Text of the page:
When Henry David Thoreau was born, 200 years ago this July 12, he arrived in the wake of a calamity.
In 1816, known around the world as the “year with no summer,” ash, dust, and sulfur dioxide choked the atmosphere, spewed there by the 1815 eruption of Indonesia’s volcanic Mount Tambora.
Crops failed in New England as frost conditions persisted through that summer. Farm families, including the Thoreaus soon after Henry’s birth, were driven from their land.
Thoreau’s father, John, tried to make a living as a storekeeper a few miles away. Ultimately, the family found its way back to Concord, Massachusetts, with a pencil-making business that transformed American pencil manufacturing. They never returned to the land as farmers.
But there is no American writer more closely identified with the natural world than Thoreau. Although only two of his books—A Week on the Concord and Merrimack Rivers (1849) and Walden: or, Life in the Woods (1854)—were published in his lifetime, his work grew steadily in popularity after his death from tuberculosis in 1862.
His words in Walden are familiar even to people who have never opened its cover:
“Simplicity, simplicity, simplicity!”
“The mass of men lead lives of quiet desperation.”
“I went to the woods because I wished to live deliberately, to front only the essential facts of life, and see if I could not learn what it had to teach, and not, when I came to die, discover that I had not lived.”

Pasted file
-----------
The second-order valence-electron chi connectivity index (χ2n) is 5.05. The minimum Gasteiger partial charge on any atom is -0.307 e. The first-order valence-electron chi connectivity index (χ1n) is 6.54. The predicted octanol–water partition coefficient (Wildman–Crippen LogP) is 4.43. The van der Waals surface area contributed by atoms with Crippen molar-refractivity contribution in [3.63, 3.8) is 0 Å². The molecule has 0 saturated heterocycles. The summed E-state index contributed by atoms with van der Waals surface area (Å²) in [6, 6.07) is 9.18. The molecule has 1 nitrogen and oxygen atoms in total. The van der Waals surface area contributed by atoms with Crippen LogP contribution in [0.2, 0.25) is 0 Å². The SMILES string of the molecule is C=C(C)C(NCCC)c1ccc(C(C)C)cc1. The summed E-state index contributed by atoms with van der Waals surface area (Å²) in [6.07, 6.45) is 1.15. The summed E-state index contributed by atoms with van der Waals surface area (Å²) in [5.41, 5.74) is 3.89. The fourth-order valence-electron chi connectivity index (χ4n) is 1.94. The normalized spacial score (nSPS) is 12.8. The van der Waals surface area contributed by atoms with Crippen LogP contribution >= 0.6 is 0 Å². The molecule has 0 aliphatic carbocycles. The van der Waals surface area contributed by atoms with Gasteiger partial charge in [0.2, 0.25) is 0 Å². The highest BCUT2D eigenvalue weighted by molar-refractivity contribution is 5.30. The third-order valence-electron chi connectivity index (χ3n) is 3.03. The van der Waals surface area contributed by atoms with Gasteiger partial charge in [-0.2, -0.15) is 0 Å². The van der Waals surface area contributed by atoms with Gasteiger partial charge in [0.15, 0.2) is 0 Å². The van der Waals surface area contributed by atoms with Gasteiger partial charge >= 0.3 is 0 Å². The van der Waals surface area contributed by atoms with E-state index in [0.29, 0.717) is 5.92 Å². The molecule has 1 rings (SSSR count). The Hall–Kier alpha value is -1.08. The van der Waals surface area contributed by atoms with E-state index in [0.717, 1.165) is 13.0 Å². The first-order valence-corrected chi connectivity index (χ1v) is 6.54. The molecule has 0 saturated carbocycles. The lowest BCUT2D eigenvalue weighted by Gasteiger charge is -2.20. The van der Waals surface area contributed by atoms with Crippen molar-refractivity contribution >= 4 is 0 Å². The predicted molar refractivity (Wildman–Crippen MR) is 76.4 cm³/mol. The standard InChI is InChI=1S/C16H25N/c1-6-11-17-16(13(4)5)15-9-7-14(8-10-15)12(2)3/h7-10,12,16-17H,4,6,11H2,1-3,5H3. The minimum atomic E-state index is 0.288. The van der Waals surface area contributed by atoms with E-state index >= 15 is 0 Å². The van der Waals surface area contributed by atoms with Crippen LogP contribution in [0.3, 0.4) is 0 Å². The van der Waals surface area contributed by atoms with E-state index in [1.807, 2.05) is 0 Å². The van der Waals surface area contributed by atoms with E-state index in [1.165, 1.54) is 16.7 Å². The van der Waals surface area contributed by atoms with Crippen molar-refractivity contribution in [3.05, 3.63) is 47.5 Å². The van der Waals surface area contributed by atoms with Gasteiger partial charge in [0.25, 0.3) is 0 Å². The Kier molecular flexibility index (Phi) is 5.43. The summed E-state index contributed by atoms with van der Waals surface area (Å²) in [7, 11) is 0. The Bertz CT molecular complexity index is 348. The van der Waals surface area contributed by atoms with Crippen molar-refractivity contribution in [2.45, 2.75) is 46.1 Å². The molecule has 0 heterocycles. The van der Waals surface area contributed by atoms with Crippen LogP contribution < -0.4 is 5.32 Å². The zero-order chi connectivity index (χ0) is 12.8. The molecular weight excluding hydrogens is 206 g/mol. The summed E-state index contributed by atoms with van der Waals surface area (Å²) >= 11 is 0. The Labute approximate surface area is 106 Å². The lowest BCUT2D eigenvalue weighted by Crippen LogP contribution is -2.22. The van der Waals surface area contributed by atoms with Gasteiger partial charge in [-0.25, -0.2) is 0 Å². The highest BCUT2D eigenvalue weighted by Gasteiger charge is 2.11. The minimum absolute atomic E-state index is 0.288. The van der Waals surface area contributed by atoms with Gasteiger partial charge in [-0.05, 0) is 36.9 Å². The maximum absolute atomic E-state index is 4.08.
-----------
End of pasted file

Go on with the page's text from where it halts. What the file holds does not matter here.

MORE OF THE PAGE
Among the many who have thrilled to his words was the late Raymond Borst ’33.
He came by his enthusiasm incidentally. On a business trip to Chicago in the 1940s, he picked up a copy of Walden at a hotel bookshop. His wife, Anne, wanted it for her book club. Traveling home by train to Auburn, New York, Borst began to read Thoreau’s account of living a simple life near Walden Pond.
That train trip was the start of a lifelong project. Beginning modestly, the Borsts took to rare-book hunting as a pleasant way to make day trips. They contacted book dealers to say they were interested in knowing when the dealers received an unusual edition. And as time passed, Borst amassed one of the world’s most extensive Thoreau collections, which grew so large that the couple added a wing to their house to contain it.
In 1996, five years before his death at age 91, Borst donated his collection of roughly 800 items to the University, prompted in part by his long friendship with the then head of the library’s rare books department, Peter Dzwonkoski. There is a strong connection between collectors and curators, says Jessica Lacher-Feldman, the Joseph N. Lambert and Harold B. Schleifer Director of Rare Books, Special Collections and Preservation. “Our work in special collections is as much about relationships as it is with preserving and making accessible rare and unique materials.”
Featuring first editions of all of Thoreau’s published books, plus a wide range of rare 19th-century magazines and pamphlets containing articles unavailable in any other form, the Raymond R. Borst Collection of Henry David Thoreau became the University’s best printed collection in American literature. It complements the libraries’ other 19th-century American holdings, such as collections for Frederick Douglass, abolitionists Isaac and Amy Post, and Secretary of State William Henry Seward.